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  • Writer's pictureJ.D. Solomon

Is Your Retirement Portfolio Safe During the PFAS Lawsuits?

One tricky aspect of forever chemicals is that the USEPA has known about them forever.
One tricky aspect of forever chemicals is that the USEPA has known about them forever.

Maryland’s largest water utility is joining a national trend of suing manufacturers who produce PFAS (“forever chemicals”) used in consumer products. One tricky aspect is that the USEPA has known of these chemicals for years. While the agency has proposed regulating a few forever chemicals this year, they have done so at levels far exceeding other chemicals with known human health effects. Plus, PFAS is still used legally in many consumer products, including makeup, food packaging, rain gear, furniture, and carpets.


I realized that Anheuser-Busch still made a good beer after sipping on a cold Budweiser on a hot beach. Now at more than $7 below its 52-year low, I called my stockbroker the next day.

“I am going to ride it back up,” I told Mike. “It may take a year, but I believe they are at rock bottom.”

“Hey, if you like that one, then how about 3M?" he asked. "They are 35% down, and their legal issues may be at the bottom now."

“Oh, shit,” I blurted out. My father and I had recently discussed the woes of 3M because one of our family's best friends worked with them for 40 years. His son still holds quite a bit of stock.

“Not me, Mike,” I replied after a pause. “Budweiser will get the boycott behind them, and they still make a good product. I don't think 3M's problems are going away anytime."

Recent PFAS Lawsuit

On August 4, 2023, the Washington Suburban Sanitary Commission (WSSC) filed a lawsuit against more than a dozen companies, including 3M and DuPont. WSSC alleges the companies knowingly polluted the water supply with “forever chemicals.” After all, someone should bear the burden of upgrading systems to remove these toxic substances.

The suit alleges that 3M “worked actively to stifle” PFAS research and that “DuPont continued to actively conceal” evidence of the chemicals’ toxicity.

“Particularly 3M and DuPont have known or, at a minimum, should have known for many decades that ... PFAS compounds are mobile and persistent, bioaccumulative and biomagnifying, volatile, and above all toxic,” the suit said.

3M’s Response

In a statement, 3M said it had “entered into a broad class resolution to support PFAS remediation for public water suppliers.” The agreement, which is subject to court approval, would provide funding for public water suppliers across the country for PFAS treatment technologies “without the need for further litigation,” the company said.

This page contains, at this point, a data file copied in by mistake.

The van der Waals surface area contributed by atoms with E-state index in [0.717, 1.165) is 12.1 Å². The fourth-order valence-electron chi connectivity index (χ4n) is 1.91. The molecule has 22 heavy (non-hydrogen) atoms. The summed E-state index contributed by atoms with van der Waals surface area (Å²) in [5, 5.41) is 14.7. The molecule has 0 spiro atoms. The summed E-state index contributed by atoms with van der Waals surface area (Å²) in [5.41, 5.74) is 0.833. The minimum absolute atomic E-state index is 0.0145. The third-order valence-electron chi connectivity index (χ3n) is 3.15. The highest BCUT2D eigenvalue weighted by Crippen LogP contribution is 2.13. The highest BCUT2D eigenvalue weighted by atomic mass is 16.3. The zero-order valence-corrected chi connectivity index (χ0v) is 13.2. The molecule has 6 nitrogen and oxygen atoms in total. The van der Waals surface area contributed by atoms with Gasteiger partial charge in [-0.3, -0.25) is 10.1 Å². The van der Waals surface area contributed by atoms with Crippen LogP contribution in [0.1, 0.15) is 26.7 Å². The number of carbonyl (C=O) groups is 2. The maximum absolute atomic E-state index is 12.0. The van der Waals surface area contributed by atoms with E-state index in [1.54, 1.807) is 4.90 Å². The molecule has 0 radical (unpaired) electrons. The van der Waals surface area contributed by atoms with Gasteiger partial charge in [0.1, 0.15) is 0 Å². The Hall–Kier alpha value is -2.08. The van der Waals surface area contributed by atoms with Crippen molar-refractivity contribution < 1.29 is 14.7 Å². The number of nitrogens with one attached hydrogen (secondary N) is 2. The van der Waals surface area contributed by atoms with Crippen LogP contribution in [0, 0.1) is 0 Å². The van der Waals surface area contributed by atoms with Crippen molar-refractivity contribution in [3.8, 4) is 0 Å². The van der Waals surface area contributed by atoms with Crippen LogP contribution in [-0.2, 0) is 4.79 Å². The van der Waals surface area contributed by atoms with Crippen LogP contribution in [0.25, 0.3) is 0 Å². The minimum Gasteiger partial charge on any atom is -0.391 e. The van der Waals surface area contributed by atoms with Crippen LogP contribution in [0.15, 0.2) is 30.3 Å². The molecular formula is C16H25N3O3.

“As the science and technology of PFAS, societal and regulatory expectations, and our expectations of ourselves have evolved, so has how we manage PFAS,” the statement said. “We have and will continue to deliver on our commitments — including remediating PFAS, investing in water treatment, and collaborating with communities.”

Manufacturer’s Commitments

The exact amount of the manufacturer's commitments is the tricky part. “Forever chemicals” are used in a wide range of consumer products at multiple levels in the supply chain and around the globe.

Proportionate liability is a legal principle often applied in cases involving multiple parties who share responsibility for causing harm or loss to another party. Instead of holding all parties equally liable for the entire harm, proportional liability assigns liability based on each party's degree of fault or contribution to the overall harm.

Proportionate liability is considered more equitable and can prevent unjust outcomes where one party bears a disproportionate burden of the liability.

The question often is whether a company can hold out until other producers are identified and their proportional contributions analyzed. The aggrieved parties often slow the process down and play for a settlement. This strategy works in many cases.

Moving Forward

PFAS lawsuits are increasing to the point that it is weakening several great companies that produce legal products. Did they know more about the potential human and environmental impacts that they led us to believe? Maybe. But on the other hand, what did state and federal regulators know? PFAS is not new.

The one new thing is that proposed regulatory levels far exceed anything that could have been imagined a few years ago. And those levels are based primarily on laboratory or animal tests with orders of magnitude for uncertainty applied. Is the juice worth the squeeze? I guess it depends on where you sit.

The article "Md.’s largest water utility sues DuPont, 3M over ‘forever chemicals’" by Justin Wm. Moyer of the Washington Post is a primary source for this article.


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